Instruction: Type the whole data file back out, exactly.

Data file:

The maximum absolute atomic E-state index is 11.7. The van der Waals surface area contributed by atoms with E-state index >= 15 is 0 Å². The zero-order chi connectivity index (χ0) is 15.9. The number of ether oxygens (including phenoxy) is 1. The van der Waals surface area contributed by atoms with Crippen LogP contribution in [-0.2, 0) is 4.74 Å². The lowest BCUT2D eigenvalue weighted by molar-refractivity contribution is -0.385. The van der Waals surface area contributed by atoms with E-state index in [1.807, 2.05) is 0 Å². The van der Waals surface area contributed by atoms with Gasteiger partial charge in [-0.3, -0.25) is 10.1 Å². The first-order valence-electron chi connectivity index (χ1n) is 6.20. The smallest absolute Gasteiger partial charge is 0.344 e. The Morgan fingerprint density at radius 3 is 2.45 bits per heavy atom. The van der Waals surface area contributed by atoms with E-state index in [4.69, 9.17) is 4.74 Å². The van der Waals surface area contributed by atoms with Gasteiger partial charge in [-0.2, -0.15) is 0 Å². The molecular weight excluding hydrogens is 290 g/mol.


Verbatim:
The maximum absolute atomic E-state index is 11.7. The van der Waals surface area contributed by atoms with E-state index >= 15 is 0 Å². The zero-order chi connectivity index (χ0) is 15.9. The number of ether oxygens (including phenoxy) is 1. The van der Waals surface area contributed by atoms with Crippen LogP contribution in [-0.2, 0) is 4.74 Å². The lowest BCUT2D eigenvalue weighted by molar-refractivity contribution is -0.385. The van der Waals surface area contributed by atoms with E-state index in [1.807, 2.05) is 0 Å². The van der Waals surface area contributed by atoms with Gasteiger partial charge in [-0.3, -0.25) is 10.1 Å². The first-order valence-electron chi connectivity index (χ1n) is 6.20. The smallest absolute Gasteiger partial charge is 0.344 e. The Morgan fingerprint density at radius 3 is 2.45 bits per heavy atom. The van der Waals surface area contributed by atoms with E-state index in [4.69, 9.17) is 4.74 Å². The van der Waals surface area contributed by atoms with Gasteiger partial charge in [-0.2, -0.15) is 0 Å². The molecular weight excluding hydrogens is 290 g/mol.